The theme of abandonment as judgment might be even more significant to explore with regards to God’s wrath, given the cry of Jesus (Mk 15:34; Matt 27:46). In the gospels this term is used by Pilate when he “handed over” Jesus to be crucified (Matt 27:26, Mk 15:15, Luke 23:25, John 19:16). [In Mark 15:15 it is the crowd that is “satisfied” when Pilate hands over Jesus to be crucified. The Father in heaven is not “satisfied” with this event, the crowd and Pilate are!] I wonder if McKnight explores any of this in his analysis, Jesus and His Death?
God hands people over to face the consequences of their actions. In Jesus coming to earth, God handed him over to rescue the world from its ultimate consequences, death. Instead of accepting the gift of God, namely Jesus, they annihilated and rejected him. Thus, indirectly Jesus takes on the wrath of God – he is taken and beaten by their evil ways which God has handed them over to. Instead of this being a loss however, God turns this into a victory whereby he absorbs the evil of humanity and defeats the principalities and powers. This opens up further reflection on New Testament teachings on atonement.
Thus, wrath is the abandonment by God so that Jesus faces the consequences of rejecting him and his ways. The Father abandons the Son to face the free will choices and evil which tortures and kills Jesus. This is the greatest sacrifice, because the Son embraced this vocation and saw it as his ultimate expression of love, both to us and to the Father of how to reconcile people back to himself.
Now this is only the first-fruits of my thoughts and I'm seriously not well read in this area, but I think the argument might have some merit... Thoughts? I’d really appreciate some exegetical feed back on this.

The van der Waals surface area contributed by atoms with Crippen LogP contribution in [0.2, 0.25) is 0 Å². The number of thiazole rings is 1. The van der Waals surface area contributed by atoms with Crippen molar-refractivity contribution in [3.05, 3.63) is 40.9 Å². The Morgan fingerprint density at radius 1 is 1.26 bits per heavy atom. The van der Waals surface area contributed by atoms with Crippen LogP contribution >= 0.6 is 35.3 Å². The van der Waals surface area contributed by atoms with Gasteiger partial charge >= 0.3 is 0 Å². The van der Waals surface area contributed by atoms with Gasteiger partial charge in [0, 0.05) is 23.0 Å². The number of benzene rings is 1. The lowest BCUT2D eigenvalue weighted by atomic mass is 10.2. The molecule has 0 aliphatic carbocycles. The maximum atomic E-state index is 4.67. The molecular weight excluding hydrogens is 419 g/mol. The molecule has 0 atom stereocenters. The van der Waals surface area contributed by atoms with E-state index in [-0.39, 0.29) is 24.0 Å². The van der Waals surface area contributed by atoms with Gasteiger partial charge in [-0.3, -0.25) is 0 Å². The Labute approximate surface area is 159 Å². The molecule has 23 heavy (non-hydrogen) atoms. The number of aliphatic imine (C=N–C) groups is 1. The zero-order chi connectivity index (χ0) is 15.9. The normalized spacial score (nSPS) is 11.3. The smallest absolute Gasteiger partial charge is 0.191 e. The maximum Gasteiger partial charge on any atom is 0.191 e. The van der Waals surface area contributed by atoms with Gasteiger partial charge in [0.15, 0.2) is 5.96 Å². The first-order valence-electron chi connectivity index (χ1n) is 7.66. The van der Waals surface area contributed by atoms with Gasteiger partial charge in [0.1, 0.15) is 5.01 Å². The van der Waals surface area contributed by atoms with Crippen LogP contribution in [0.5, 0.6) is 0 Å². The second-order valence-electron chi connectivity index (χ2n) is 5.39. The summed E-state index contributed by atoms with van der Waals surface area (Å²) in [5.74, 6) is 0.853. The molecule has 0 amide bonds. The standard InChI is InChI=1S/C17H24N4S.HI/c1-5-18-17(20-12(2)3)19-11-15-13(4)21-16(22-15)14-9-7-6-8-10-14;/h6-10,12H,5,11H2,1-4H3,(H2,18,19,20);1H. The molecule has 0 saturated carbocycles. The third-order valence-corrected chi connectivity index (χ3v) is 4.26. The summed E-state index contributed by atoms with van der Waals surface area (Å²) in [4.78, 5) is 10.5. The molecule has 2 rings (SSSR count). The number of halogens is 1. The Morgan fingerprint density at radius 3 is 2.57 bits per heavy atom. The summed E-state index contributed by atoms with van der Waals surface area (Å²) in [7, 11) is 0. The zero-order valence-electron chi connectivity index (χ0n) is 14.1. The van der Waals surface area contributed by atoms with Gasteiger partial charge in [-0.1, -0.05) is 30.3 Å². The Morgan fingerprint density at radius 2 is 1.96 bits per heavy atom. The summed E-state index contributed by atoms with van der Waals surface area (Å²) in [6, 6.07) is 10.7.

He came in incognito,
A thinly veiled disguise
The not so subtle son of man,
A human with God's eyes.

The messianic secret,
Left many unawares
A God had walked upon the earth
And shared our human cares.

We did not see his glory,
At least not at first glimpse,
It took an Easter wake up call,
Before it all made sense.

The truth of Incarnation,
Of dwelling within flesh,
Shows goodness in creation,
And Word of God made fresh.

Standing on the boundary
Twixt earth and heaven above
A Jew who hailed from Nazareth
But came from God's great love.

Born of humble parents,
Installed inside a stall
This king required no entourage
No pomp or falderal

No person was beneath him
No angel o‚er his head,
He came to serve the human race
To raise it from the dead.

His death a great conundrum,
How can the Deathless die?
But if he had not bowed his head,
Life would have passed us by.

Though we are dying to be loved,
And long for endless life,
He was dying in his love,
And thereby ending strife.

Perhaps the incognito
Belongs instead to us,
Who play at being human,
And fail to be gold dust.

But there was once a God-man
Who played the human's part
And lived and died and rose again
Made sin and death depart.

Yes now through a glass dimly,
We see the visage royal
And feebly honor his great worth
And his atoning toil.

We cannot see his Spirit,
But moved by its effects
We are inspired to praise his worth
And pay our last respects.

Yet that too brings him glory
That too makes a start,
The journey of a million miles
Begins within one‚s heart.

And someday we shall see him
And fully praise his grace,
Someday when heaven and earth collide
And we see face to face.

He comes in blinding brilliance,
A not so veiled disguise
The not so subtle Son of God,
A God with human eyes.

Ben Witherington: May Day 2005

The Metanarrative of Scripture

Having recently lectured on this in the UK, and having so many people thank me for this and ask if I would write down and blog my summary, here it is.
The Story of Scripture may be divided into several acts, like a play or drama. Tom Wright in his books The New Testament and the People of God, as well as Scripture and the Authority of God, suggests that scripture be divided into a 5 Act Play that follows this outline...
Act 1 = Creation.
Act 2 = Rebellion.
Act 3 = The Story of Israel.
Act 4 = Jesus.
Act 5 = The Church.
Bartholomew and Goheen in their book The Drama of Scripture add Act 6 = The Return of the King. And if you're into biblical numerics [I'm not really, but Horsley has inspired me to reevaluate this assumption] then you could add Act 7 = The Great Story following on from The Chronicles of Narnia book, The Last Battle where Lewis writes: